Well, sure enough, his first question was “Where is my daughter?” He barked it out, we were not even on the record yet with the court reporter. I asked if the court reporter would give us a few minutes and she left. It was just myself, the witness and the prosecutor. And the prosecutor said, “She left with the counselor” real diplomatically and I looked him right in the eye and I said, “Sir, your daughter exploded into tears, is unbelievably and deeply upset and sure enough, it is your fault”. I thought this guy was going to leap across the table and try to punch me in the face, he was so angry. His face turned red, you could almost see the flames coming out of his ears. And that really got to him.

Now, we had some more conversations, we cancelled his deposition and the rest of the depositions because I wanted him to really think about the impact of the trial on his daughter and his family. Sure enough, a few weeks later, prosecutor and I are talking about the case and low and behold, not only did the complaining witness not want to prosecute, not only did mom not want to prosecute, her biological mother, not only did the biological father want to prosecute, now the stepdad was onboard and he no longer wanted the prosecution. But he wanted a felony conviction because he really wanted to harm this young man. Why did he want to harm this young man? I will tell you. He was black, that is why he wanted to harm him. I mean it was the most over and obvious example of racism by a family member of a complaining witness, an accuser that I think I have seen in a long time.

Well, sure enough, we were able to resolve the case with a different strategy and this was a substitution of charge. Now, you do not normally think of that as a defense and people will often say to me, “I want my DUI reduced to reckless driving”, to which I respond “That is not possible”. “Oh, yes, it is, I have a friend and he was charged with a DUI and his case was reduced to a reckless”, “No, it was not”, “Yes, it was”, “No, it was not”, which one of us is a board-certified expert in criminal law? And they have to go, “You”. It was substituted. There is a technical difference. If it is a reduction, that means it is a category 1 or category 2, lesser included offense as set forth in the jury instructions or by case law or both because once the case law establishes a lesser and sets forth some rules on that, then it shows up in the rules of criminal procedure as a category 1 or category 2 lesser included offense.

We wanted the substitution because we did not want sex offender designation, sex offender registration, the risk of Jimmy Ryce Civil Commitment and the long-term consequences that come from being designated as the sexual offender. So, he entered a plea to aggravated assault, still a felony, and adjudication was left up to the judge but pretty much knew when we agree to this plea-bargaining, which this plea bargain took quite a while to put together to be candid about it. But once it was, the judge withheld adjudication of guilt, the young man completed probation successfully. In fact, his probation was terminated early because he was an exemplary probationer. After that, we were able to get his record sealed and anticipate that once the 10-year required seal time passes that if the law stays the same and you never know what those village-idiots in Tallahassee that we send from all over the state, but assuming it does, his record will be expunged, he has gone on to get a 4-year degree, he is working on his Master’s degree, he is going to be quite a contributor to a society. But notice how racism not by the accuser but by a family member, does this kind of ring a bell because in our earlier episodes, we talked about a family member instigating a consensual sex case turning into a sexual battery investigation? So, other people’s influence is a very powerful impact but in this case, it was racism of a family member, specifically the stepfather, that resulted in criminal charges. And what was admittedly a terrible case but the dynamics and the facts of that case, again cases are factually specific, we were able to get a substituted charge that did not, in the long term, seriously harm this young man and now, he is not just a contributing member of a society but a high performing contributing member of society.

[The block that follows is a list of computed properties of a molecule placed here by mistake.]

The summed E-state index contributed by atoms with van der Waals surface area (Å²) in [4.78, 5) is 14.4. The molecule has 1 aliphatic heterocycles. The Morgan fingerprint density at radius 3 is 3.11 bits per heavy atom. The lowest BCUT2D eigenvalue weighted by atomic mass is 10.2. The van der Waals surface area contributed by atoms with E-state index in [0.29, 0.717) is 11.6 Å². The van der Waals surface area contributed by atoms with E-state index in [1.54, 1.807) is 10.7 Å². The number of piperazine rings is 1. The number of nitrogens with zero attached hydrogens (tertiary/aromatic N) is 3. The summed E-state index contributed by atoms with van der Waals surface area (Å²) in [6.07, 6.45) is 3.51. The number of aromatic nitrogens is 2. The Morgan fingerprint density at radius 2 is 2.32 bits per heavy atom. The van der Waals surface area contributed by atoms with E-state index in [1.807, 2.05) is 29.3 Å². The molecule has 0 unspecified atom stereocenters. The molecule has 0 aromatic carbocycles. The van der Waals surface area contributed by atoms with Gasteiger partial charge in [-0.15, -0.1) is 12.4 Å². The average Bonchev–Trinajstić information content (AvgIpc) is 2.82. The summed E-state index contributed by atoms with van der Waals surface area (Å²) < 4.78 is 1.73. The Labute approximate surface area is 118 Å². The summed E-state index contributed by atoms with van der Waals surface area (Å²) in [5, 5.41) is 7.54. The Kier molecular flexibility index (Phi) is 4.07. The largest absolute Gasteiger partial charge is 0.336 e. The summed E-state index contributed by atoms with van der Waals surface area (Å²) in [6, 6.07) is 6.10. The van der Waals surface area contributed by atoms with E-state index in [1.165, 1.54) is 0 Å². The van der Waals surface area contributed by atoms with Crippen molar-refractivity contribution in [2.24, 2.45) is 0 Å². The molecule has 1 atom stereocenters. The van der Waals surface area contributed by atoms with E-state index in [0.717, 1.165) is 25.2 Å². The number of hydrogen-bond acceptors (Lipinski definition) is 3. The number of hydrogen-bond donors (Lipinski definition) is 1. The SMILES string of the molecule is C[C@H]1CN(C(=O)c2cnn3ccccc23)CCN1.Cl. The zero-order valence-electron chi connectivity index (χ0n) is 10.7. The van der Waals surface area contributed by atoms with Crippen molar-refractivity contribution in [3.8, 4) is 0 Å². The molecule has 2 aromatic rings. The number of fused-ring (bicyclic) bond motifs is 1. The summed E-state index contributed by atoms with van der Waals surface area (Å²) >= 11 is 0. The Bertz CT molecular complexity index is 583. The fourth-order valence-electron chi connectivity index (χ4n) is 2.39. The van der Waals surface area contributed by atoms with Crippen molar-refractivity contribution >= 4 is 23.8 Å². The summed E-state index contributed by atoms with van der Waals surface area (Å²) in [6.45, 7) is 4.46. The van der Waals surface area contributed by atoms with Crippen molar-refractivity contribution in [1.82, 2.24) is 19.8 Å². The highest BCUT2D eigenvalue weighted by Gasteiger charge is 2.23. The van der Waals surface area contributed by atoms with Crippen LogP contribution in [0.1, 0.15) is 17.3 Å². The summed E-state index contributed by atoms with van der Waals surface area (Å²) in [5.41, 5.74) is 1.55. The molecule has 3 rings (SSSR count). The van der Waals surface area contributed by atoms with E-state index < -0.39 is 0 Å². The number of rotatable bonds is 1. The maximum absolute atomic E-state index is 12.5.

If you or someone you love, a relative, a friend, a family member, god forbid a child or a parent are accused of a sex offense of any kind and you have questions, feel free to give me a call.

Disclaimer: This article is in response to questions frequently asked of Mr. Cobb and is an unedited dictation transcript. Just like talk to text on your smartphone, there may be misspelled words or sentence fragments.